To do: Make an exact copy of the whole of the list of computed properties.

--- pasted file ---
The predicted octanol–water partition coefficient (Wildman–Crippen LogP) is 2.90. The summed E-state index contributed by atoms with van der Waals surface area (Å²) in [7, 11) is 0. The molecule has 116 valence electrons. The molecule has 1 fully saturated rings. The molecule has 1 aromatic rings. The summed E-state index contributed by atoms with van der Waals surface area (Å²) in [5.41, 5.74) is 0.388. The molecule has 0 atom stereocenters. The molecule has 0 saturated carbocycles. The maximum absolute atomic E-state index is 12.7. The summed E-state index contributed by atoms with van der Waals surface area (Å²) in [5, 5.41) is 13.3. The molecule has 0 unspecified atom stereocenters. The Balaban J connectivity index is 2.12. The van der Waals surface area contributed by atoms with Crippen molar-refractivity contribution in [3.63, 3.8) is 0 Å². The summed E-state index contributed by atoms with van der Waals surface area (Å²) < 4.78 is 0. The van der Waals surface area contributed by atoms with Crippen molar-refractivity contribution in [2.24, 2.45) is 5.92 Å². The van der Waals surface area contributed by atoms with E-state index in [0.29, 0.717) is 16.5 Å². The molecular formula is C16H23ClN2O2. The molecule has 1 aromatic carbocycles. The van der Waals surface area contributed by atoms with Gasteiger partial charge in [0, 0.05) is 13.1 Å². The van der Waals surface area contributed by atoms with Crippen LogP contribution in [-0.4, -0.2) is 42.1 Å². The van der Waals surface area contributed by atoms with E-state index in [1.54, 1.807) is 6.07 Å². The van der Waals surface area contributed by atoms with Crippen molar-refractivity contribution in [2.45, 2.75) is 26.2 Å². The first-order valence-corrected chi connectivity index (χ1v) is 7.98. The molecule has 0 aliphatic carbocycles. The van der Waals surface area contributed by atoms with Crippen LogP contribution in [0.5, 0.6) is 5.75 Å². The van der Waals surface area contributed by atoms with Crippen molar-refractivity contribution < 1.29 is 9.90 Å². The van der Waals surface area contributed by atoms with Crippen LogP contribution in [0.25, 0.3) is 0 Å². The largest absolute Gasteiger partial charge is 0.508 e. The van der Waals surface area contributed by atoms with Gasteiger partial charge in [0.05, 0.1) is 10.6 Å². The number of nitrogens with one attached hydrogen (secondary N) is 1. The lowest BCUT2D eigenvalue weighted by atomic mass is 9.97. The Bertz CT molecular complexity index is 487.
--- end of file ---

The predicted octanol–water partition coefficient (Wildman–Crippen LogP) is 2.90. The summed E-state index contributed by atoms with van der Waals surface area (Å²) in [7, 11) is 0. The molecule has 116 valence electrons. The molecule has 1 fully saturated rings. The molecule has 1 aromatic rings. The summed E-state index contributed by atoms with van der Waals surface area (Å²) in [5.41, 5.74) is 0.388. The molecule has 0 atom stereocenters. The molecule has 0 saturated carbocycles. The maximum absolute atomic E-state index is 12.7. The summed E-state index contributed by atoms with van der Waals surface area (Å²) in [5, 5.41) is 13.3. The molecule has 0 unspecified atom stereocenters. The Balaban J connectivity index is 2.12. The van der Waals surface area contributed by atoms with Crippen molar-refractivity contribution in [3.63, 3.8) is 0 Å². The summed E-state index contributed by atoms with van der Waals surface area (Å²) < 4.78 is 0. The van der Waals surface area contributed by atoms with Crippen molar-refractivity contribution in [2.24, 2.45) is 5.92 Å². The van der Waals surface area contributed by atoms with E-state index in [0.29, 0.717) is 16.5 Å². The molecular formula is C16H23ClN2O2. The molecule has 1 aromatic carbocycles. The van der Waals surface area contributed by atoms with Gasteiger partial charge in [0, 0.05) is 13.1 Å². The van der Waals surface area contributed by atoms with Crippen LogP contribution in [-0.4, -0.2) is 42.1 Å². The van der Waals surface area contributed by atoms with E-state index in [1.54, 1.807) is 6.07 Å². The van der Waals surface area contributed by atoms with Crippen molar-refractivity contribution in [2.45, 2.75) is 26.2 Å². The first-order valence-corrected chi connectivity index (χ1v) is 7.98. The molecule has 0 aliphatic carbocycles. The van der Waals surface area contributed by atoms with Crippen LogP contribution in [0.5, 0.6) is 5.75 Å². The van der Waals surface area contributed by atoms with Crippen molar-refractivity contribution < 1.29 is 9.90 Å². The van der Waals surface area contributed by atoms with Crippen LogP contribution in [0.25, 0.3) is 0 Å². The largest absolute Gasteiger partial charge is 0.508 e. The van der Waals surface area contributed by atoms with Gasteiger partial charge in [0.05, 0.1) is 10.6 Å². The number of nitrogens with one attached hydrogen (secondary N) is 1. The lowest BCUT2D eigenvalue weighted by atomic mass is 9.97. The Bertz CT molecular complexity index is 487.